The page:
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It is a pleasure to serve under your chairmanship once again, Mr Owen. The Scottish National party supports the intentions behind Labour’s amendment 19, because access to support must be available within 13 weeks and not the proposed 39 weeks.
According to Shelter, around £300 million per annum in SMI is “small” in terms of welfare spending, but it is very important:
“It covers the interest payments for around 200,000 home owners on their mortgages, meaning that they are less likely to be forced into having their home repossessed and, ultimately, to end up homeless.”
Shelter also says that SMI has
“tight eligibility criteria and is restricted to very low income households who are out of work, pensioners or sick or disabled. In fact, the overwhelming majority of recipients of SMI either qualify through pension credit or employment and support allowance.”
They are already some of the most vulnerable benefit claimants, so adding a further burden by turning the benefit into a loan is essentially giving with one hand and taking away with the other. We do not support the Government’s attack on the weakest by forcing more and more vulnerable people to take on the added burden of debt just to get out of hard times. How can we define that as welfare?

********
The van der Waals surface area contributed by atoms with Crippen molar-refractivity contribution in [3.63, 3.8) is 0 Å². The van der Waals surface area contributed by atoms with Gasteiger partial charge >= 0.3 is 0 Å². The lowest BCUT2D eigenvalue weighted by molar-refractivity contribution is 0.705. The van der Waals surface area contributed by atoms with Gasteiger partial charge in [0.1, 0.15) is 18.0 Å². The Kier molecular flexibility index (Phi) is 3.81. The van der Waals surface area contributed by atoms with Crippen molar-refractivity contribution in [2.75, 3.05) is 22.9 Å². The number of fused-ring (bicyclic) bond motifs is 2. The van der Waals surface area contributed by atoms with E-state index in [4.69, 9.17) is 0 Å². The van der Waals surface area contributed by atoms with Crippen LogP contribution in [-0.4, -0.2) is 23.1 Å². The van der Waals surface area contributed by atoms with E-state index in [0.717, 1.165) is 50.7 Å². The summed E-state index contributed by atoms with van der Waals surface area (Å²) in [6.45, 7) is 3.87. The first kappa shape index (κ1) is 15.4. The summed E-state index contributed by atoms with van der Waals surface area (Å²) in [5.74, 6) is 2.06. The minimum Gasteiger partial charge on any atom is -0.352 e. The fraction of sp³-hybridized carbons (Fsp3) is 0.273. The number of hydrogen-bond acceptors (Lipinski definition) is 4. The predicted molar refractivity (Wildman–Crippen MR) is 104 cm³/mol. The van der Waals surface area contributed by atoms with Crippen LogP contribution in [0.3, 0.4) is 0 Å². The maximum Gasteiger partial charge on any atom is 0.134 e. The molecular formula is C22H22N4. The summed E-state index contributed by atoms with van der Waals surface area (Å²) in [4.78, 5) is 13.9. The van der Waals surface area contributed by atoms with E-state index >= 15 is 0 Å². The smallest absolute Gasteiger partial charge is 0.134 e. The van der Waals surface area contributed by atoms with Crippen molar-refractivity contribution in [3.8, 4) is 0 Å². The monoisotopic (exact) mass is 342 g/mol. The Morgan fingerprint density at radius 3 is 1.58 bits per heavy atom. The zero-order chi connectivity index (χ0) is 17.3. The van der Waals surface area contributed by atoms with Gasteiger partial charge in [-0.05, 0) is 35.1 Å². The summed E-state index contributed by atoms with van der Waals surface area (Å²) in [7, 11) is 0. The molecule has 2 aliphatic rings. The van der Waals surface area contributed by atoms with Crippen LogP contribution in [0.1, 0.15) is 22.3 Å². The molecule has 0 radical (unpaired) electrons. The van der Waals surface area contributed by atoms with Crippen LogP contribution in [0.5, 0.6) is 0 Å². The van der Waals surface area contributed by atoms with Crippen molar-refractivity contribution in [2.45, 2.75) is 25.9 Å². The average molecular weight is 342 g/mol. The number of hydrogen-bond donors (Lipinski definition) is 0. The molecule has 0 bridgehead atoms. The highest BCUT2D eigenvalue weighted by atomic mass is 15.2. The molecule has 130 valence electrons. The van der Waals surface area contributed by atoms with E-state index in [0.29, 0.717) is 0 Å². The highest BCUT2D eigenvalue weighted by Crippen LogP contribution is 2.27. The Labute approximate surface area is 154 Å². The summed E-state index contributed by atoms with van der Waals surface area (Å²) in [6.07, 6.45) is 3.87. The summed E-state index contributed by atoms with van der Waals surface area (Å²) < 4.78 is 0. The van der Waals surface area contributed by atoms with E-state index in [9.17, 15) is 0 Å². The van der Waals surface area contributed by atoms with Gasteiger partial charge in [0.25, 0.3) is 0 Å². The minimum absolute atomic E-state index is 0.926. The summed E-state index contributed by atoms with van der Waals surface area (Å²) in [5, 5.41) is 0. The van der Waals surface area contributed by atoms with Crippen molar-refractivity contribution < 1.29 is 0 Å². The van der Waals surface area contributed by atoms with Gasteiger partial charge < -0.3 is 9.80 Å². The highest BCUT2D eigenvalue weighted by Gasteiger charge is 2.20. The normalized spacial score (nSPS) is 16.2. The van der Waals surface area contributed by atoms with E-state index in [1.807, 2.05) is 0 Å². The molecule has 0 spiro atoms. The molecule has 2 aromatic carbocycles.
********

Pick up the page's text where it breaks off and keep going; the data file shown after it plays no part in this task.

Amendment 19 would ensure a waiting period for applications by eligible claimants for support with mortgage interest of 13 weeks. That would offer protection against the Government increasing the waiting period, as they have done with statutory instrument No. 1647, which will increase the waiting period to 39 weeks from 1 April 2016. The explanatory memorandum to the instrument states:
“The provisions in this instrument introduce a 39 week waiting period for all working age claimants who are required to serve a waiting period before housing costs, including payment of eligible mortgage interest, can be paid.”
We do not want yet more financial pressure on benefit claimants due to having to wait more than half a year to receive financial help with their mortgage interest payments, let alone the added pressure of that financial help pushing them into further long-term debt when that benefit is turned into a loan. Has the Minister had discussions with the Scottish Government on the implications of that change from support to loan, which will impact the people of Scotland by pushing them into further debt? I would be grateful for information on that.